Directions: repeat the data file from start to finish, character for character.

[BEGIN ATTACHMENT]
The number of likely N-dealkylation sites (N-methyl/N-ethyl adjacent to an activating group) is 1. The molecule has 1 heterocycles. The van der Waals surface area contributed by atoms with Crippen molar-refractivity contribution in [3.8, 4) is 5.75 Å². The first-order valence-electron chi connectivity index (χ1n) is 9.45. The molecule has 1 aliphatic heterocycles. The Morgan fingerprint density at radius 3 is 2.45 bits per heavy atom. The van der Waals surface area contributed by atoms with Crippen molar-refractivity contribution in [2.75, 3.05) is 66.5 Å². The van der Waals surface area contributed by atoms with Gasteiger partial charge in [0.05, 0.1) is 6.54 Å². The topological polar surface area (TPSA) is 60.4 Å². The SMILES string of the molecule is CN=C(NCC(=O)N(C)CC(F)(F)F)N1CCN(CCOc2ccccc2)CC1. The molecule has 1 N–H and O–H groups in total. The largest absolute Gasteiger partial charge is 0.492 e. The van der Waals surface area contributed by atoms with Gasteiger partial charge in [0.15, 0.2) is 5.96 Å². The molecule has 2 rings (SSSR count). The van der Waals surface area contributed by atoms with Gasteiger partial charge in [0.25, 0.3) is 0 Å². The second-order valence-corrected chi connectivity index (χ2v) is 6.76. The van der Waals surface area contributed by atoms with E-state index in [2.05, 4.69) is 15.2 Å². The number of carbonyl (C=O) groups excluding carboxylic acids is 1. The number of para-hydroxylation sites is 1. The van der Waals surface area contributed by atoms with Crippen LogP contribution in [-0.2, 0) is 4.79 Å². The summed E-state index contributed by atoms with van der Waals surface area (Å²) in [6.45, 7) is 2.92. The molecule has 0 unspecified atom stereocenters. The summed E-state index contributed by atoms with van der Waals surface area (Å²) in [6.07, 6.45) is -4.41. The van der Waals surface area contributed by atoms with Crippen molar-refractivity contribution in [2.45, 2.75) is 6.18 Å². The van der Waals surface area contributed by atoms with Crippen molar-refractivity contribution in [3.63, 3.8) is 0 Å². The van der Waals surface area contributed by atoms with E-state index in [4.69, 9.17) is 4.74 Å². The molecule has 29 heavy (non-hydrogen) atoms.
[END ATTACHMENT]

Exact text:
The number of likely N-dealkylation sites (N-methyl/N-ethyl adjacent to an activating group) is 1. The molecule has 1 heterocycles. The van der Waals surface area contributed by atoms with Crippen molar-refractivity contribution in [3.8, 4) is 5.75 Å². The first-order valence-electron chi connectivity index (χ1n) is 9.45. The molecule has 1 aliphatic heterocycles. The Morgan fingerprint density at radius 3 is 2.45 bits per heavy atom. The van der Waals surface area contributed by atoms with Crippen molar-refractivity contribution in [2.75, 3.05) is 66.5 Å². The van der Waals surface area contributed by atoms with Gasteiger partial charge in [0.05, 0.1) is 6.54 Å². The topological polar surface area (TPSA) is 60.4 Å². The SMILES string of the molecule is CN=C(NCC(=O)N(C)CC(F)(F)F)N1CCN(CCOc2ccccc2)CC1. The molecule has 1 N–H and O–H groups in total. The largest absolute Gasteiger partial charge is 0.492 e. The van der Waals surface area contributed by atoms with Gasteiger partial charge in [0.15, 0.2) is 5.96 Å². The molecule has 2 rings (SSSR count). The van der Waals surface area contributed by atoms with Gasteiger partial charge in [0.25, 0.3) is 0 Å². The second-order valence-corrected chi connectivity index (χ2v) is 6.76. The van der Waals surface area contributed by atoms with E-state index in [2.05, 4.69) is 15.2 Å². The number of carbonyl (C=O) groups excluding carboxylic acids is 1. The number of para-hydroxylation sites is 1. The van der Waals surface area contributed by atoms with Crippen LogP contribution in [-0.2, 0) is 4.79 Å². The summed E-state index contributed by atoms with van der Waals surface area (Å²) in [6.45, 7) is 2.92. The molecule has 0 unspecified atom stereocenters. The summed E-state index contributed by atoms with van der Waals surface area (Å²) in [6.07, 6.45) is -4.41. The van der Waals surface area contributed by atoms with Crippen molar-refractivity contribution in [2.45, 2.75) is 6.18 Å². The van der Waals surface area contributed by atoms with Crippen molar-refractivity contribution in [3.63, 3.8) is 0 Å². The van der Waals surface area contributed by atoms with E-state index in [4.69, 9.17) is 4.74 Å². The molecule has 29 heavy (non-hydrogen) atoms.